Those who can, teach and translate

I do have some news this week, but first I have a question for you: teachers 5

Did you ever go to school?

As many of you know, I was a teacher for 33 years. I posted a lot about it when I started this blog, because I was still in harness. Then I retired and with gratitude in my heart for a fascinating career that at last I was leaving (when I started I only intended to stay a few years), I blogged a farewell.

Four years later, what a lot of crap we’ve seen, and even more this week. Nurses, porters, paramedics and hospital cleaners have been refused a pay rise. They’re supposed to live on clapping and rainbows, I suppose. Teachers did get one (from existing money, so something else will have to go), and immediately teachers are blamed for it. Why have they got a pay rise? They haven’t even been in school! Lazy, workshy – and so on.

Right then, today the class task is 5 minutes silent reading which you’ll find here. It’s a heartfelt plea from a practising English teacher. Authors who read this: we need English teachers. They read our books and teach the readers of tomorrow! So head over and read her POV, please, and I want to see you back in here as soon as you’ve finished.

Now spend 5 minutes writing your answer to Susan English. How are you going to help put things right for this teacher and her colleagues? (You at the back – if we don’t get this done today we’ll all be staying in until we do.)

Teachers 3
My goodness, look at the state of that exercise book!

This possible model answer is more or less what I commented on her blog:

I do so sympathise. I taught all age groups and some teacher training/school improvement. In my NQT year (then called “probation”) I went to a family party at my new partner’s home in a county where they love to tell you they’re “proud to call a spade a spade”.

“What do you do?” asked an aunt/cousin/bad-fairy-at-the-wedding.
“I’m a teacher,” I said.
“Teachers? I wouldn’t give you the time of day for ’em!” she retorted.
And so it went on… party after party, all my teaching life:

“What do you do?” / “I’m a teacher…”
“Teachers? Ever heard that saying: ‘those who can, do; those who can’t, teach’. Ha ha ha! Oh I remember Mr X/ Ms Y. We used to love winding him up! And we made her cry! Yes, she used to run out the room weeping! Those were the days!”

These otherwise pleasant people somehow became bigoted monsters the moment you said you were a teacher. I can only think each of them had been damaged at an early age by one of the very few colleagues who doesn’t have pupils’ welfare etched deeply in their hearts.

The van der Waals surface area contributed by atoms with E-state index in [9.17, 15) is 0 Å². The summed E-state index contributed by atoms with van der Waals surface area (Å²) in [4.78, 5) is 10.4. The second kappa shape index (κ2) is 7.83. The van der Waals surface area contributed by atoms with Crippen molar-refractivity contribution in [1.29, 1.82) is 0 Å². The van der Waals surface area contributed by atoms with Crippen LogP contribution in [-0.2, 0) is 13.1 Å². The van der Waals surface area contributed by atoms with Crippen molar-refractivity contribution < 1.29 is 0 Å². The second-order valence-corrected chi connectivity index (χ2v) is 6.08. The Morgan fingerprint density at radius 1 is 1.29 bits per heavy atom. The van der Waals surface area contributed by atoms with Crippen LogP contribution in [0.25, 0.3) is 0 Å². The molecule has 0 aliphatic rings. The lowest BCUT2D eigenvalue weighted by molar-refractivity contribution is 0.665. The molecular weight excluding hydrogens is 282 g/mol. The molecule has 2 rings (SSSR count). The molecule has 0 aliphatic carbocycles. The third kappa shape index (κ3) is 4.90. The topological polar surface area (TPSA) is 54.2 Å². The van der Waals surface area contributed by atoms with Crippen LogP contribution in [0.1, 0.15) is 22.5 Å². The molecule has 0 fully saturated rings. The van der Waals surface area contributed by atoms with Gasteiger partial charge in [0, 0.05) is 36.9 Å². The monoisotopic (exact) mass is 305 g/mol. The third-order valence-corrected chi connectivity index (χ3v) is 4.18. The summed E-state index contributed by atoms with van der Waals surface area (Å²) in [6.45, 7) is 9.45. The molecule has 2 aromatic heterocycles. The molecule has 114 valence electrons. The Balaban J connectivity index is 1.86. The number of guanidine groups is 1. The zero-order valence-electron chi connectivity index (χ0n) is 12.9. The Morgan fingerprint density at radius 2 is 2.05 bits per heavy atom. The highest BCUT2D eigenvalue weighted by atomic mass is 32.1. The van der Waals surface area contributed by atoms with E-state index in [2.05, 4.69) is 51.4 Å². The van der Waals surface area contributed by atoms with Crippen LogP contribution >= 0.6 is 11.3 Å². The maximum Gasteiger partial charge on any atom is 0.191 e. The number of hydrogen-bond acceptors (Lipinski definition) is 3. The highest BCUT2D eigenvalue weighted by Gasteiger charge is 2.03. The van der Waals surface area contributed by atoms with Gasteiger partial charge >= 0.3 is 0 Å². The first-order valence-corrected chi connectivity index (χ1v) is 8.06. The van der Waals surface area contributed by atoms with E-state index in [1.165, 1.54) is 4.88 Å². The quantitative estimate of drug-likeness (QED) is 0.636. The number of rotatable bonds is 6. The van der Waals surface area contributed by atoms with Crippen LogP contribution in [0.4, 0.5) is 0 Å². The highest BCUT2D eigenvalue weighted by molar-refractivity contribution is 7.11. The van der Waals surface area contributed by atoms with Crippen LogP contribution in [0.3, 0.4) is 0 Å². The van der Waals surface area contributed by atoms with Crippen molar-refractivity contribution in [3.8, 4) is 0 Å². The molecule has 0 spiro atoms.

Nowadays I go to parties (currently only on Zoom, of course) and when people say “What do you do?” I say, “I’m a writer!”
“WOW!” they answer. “That’s so impressive! I could never do THAT! You must be so brainy, have such focus, work so hard, have such imagination and empathy…”
“Yup,” I say. “I developed all those when I was teaching, and I did my best to develop them in your children too.”
“You were a teacher? Oh we had this teacher and we used to make her cry…” etc.

When you leave, write a novel about it. Or start one now. Writing The Magic Carpet was as good as therapy and it really boosted my morale. Yes, I HAD done a good job, yes I HAD worked hard, and I know you do too. Even if no-one else does, I’m saying, “You’re a teacher? Well DONE!” 

(A* for the blog post too.)

MC Pb cover jpeg - Copy
My teacher-therapy novel, started while still teaching and published last year. More fun than this makes it sound!

What other news do I have? It’s BIG news, it deserves a post to itself and next time I’ll have one. The French version of The Infinity Pool was published this week. It’s called Infinitude. Are you French? Do you know French people? (Could be because a French teacher started you off…) Soon I’ll be interviewing Isabelle the hard working translator but for now here’s the book cover, the link’s above, and here’s some bon vin français to drink a toast. Now please find someone to buy it, and/or Der Infinity-Pool which is the German version because guess what? Teachers DO mostly earn more than authors or translators. Except in respect.

 

©Jessica Norrie 2020

 

54 thoughts on “Those who can, teach and translate

  1. Hello Jessica, I am so aware of the well-worn expression, ” those that can do, and those that can’t teach!” In recognising that you are / were a ‘real’ teacher, you may not treat my comments with too much weight (although my feeling is that you will be of a more generous nature than that). I find the expression, is a bland ‘cop out’ often spoken by people who are not always exactly well informed or truly opinionated. It’s a ‘trotted out’ witticism that was possibly originally borrowed from someone who actually had an opinion, whether correct or not. However, I wondered what your thoughts were on people like myself, of whom there are many in modern society. I have no teaching degrees, nor do I have any form of higher education background. I admire anyone who did dedicate themselves to achieving those things in early life. The timing for me was all wrong, “youth is wasted on the young”, comes to mind. I never really knew what I wanted to do and fell into the ‘pick a job’ careers office environment that existed when I left school, aged fifteen, in 1971. My years of employment began then and continue through to the present day (the ripe old age of 64) where I am so far away from what I began as, that I have no idea how I got here? My point is, across a succession of jobs throughout many fields over the years, I have always found myself teaching. Whether it be in a training capacity within the corporate world, or in a mentoring situation in the public domain. Over the last twenty years I have become a much more structured teacher, firstly in art and secondly in English to foreign language students. My question to you Jessica is this, do you accept that there is a worth to self trained, or non academically qualified teachers? Without wishing to flavour your response (optimistically assuming you may provide one) I have often encountered a snobbery from trained, qualified teachers, when they hear of my journey, which is almost an extension of the cynical, inverted remark where this message began. Yet, whilst hugely qualified, I have sometimes wondered if those very same people actually understand the art of tuition and that of relating to the students? To me, teaching is a huge responsibility and the efforts in allowing the student to be the best they can possibly be, should transcend which university / college you attended, or which degrees you have gained. Any thoughts?

    Liked by 1 person

    1. Hi Graham,